How well do you understand your emotions at work? - Man sitting on cliff
  • Lydia Levy, Author |
7 min read

Knowing how to manage and process emotions is a desirable quality, especially in a world where emotional intelligence is increasingly seen to be more important than IQ. The physical and virtual workplace is an interesting environment to consider the processing of emotions, as we can lack the freedom and space we enjoy in our personal lives. Increased remote working and lack of facetime brings certain challenges, but it also poses a real opportunity to enhance emotion processing and cognitive function to ultimately help improve performance at work.

The science behind emotion processing and the workplace

Emotions are the feelings we experience in response to circumstances, moods or relationships, which result from hormonal patterns in the brain. Neurotransmitters such as dopamine and serotonin are released as a result of positive experiences, leading us to experience increased alertness, memory and an elevated mood. When levels of dopamine and serotonin drop, and the stress hormone cortisol is released, we experience a reduction in motivation, alertness, happiness and wellbeing.

The Oxford dictionary definition of emotional intelligence is “the capacity to be aware of, control, and express one's emotions, and to handle interpersonal relationships judiciously and empathetically.” The good news is that emotional intelligence is a muscle which can be trained over time. It can also lead to a number of commercial outcomes in an organisation or project team, including enhanced self-awareness, compassion, teamwork, time management, motivation and leadership capabilities (Obradovic et al 2012).

Managing emotions for a wage has been defined as emotional labour (Hochschild, 1983). Here, the expression (or suppression) of an emotion results in a more effective interaction, e.g. staff in customer service roles being told to smile, or employees remaining calm in difficult client meetings. Often staff undertake a significant amount of emotional labour in day-to-day roles without even realising, causing the familiar sensation of needing to ‘unwind’ after work.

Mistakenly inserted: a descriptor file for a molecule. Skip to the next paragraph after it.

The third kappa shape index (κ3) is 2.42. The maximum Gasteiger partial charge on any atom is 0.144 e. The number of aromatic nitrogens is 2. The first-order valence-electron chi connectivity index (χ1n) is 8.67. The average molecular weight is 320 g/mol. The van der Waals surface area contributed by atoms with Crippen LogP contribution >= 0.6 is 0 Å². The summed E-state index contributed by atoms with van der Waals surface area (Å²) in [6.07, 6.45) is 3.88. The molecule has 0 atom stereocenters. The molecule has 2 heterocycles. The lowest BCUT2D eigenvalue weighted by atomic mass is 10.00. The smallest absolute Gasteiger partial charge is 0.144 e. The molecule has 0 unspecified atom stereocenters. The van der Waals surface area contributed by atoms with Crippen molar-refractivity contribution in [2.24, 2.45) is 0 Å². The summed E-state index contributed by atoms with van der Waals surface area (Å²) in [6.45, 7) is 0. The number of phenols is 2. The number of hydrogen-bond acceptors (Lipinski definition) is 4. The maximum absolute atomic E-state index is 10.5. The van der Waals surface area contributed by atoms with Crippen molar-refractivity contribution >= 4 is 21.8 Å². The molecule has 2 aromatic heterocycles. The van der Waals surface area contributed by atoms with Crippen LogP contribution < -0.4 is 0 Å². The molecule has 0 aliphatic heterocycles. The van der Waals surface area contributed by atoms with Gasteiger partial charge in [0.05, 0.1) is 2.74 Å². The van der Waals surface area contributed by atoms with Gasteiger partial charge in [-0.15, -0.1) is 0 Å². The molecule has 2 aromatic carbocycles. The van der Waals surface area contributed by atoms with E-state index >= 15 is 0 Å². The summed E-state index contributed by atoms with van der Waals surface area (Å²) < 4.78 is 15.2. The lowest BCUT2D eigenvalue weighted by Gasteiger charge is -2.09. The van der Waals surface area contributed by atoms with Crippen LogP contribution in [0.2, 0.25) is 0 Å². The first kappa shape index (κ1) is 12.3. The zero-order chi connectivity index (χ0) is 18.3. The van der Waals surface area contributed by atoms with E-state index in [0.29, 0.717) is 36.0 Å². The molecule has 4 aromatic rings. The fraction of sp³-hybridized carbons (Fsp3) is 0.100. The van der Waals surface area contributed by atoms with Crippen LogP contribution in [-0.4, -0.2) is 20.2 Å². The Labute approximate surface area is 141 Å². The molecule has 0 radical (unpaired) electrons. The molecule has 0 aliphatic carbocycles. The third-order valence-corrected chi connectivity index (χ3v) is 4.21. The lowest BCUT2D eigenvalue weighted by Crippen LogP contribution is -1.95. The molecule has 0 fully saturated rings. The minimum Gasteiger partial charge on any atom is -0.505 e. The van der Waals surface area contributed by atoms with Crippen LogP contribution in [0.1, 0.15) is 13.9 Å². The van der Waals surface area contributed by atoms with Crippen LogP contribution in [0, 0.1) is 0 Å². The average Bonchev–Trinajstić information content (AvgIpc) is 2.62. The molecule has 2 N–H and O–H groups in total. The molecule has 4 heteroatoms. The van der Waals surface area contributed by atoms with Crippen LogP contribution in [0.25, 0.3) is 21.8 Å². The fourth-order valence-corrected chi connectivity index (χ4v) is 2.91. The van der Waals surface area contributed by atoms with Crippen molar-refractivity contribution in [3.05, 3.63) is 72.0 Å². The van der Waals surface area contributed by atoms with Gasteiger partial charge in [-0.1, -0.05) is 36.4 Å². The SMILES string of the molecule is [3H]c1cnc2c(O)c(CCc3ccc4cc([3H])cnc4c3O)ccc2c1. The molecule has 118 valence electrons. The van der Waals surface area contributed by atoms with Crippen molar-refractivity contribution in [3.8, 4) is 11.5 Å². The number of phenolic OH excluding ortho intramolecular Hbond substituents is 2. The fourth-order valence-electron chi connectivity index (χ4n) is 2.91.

Identifying emotions at work

There are six basic emotions humans feel, with associated facial expressions being universally recognised, beyond language and culture (Ekman, 1972).

Managing emotions in the workplace can be difficult as we don’t have the freedom and space we enjoy in our personal lives. We are confined to our desks, projects, and colleagues we must interact with, as well as mentally confined by culture and ways of working. This challenge is heightened by the new virtual ways of working as a result of the COVID-19 pandemic. 

In the project-based working world, the joy of finishing an assignment can often be paired with the anxiety of not knowing what project or role is coming next. The smile that you are paid to wear in a customer experience role may be hindering the effective processing of something difficult outside of work, through dissonance. These examples illustrate how employees often juggle many personal and work-related emotions at once, making the processing of them challenging.

Why processing and managing emotions is important, and how it can be done effectively

The brain-body feedback loop explains how emotional health impacts us physiologically. This is because negative emotions trigger a release in stress hormones such as cortisol and adrenaline, which are not subsequently used by physical activity (as they would have been by our ancestors). These hormones then become harmful to our bodies. Ingram and Di Pilla (2007) conclude that stress plays a role in health problems such as cardiovascular disease, musculoskeletal disorders, impaired immune function, workplace injury and psychological disorders. Similarly, when we feel positive emotions, happy hormones are released and subsequently associated with the happy experiences that triggered the positive emotions.

When managing emotions, the focus should not be on breaking the loop between brain and body, rather embracing it. Emotions exist for a reason, and to live without emotion is not the answer. Being your authentic self in the workplace (whatever it may be) and not supressing a part of the feedback loop results in lower dissonance and better emotional wellbeing.

It is possible to become more aware of your emotions, to recognise certain feelings, and to understand what triggered them so you can learn to manage more effectively. Bakken (2011) outlines several ways to do this: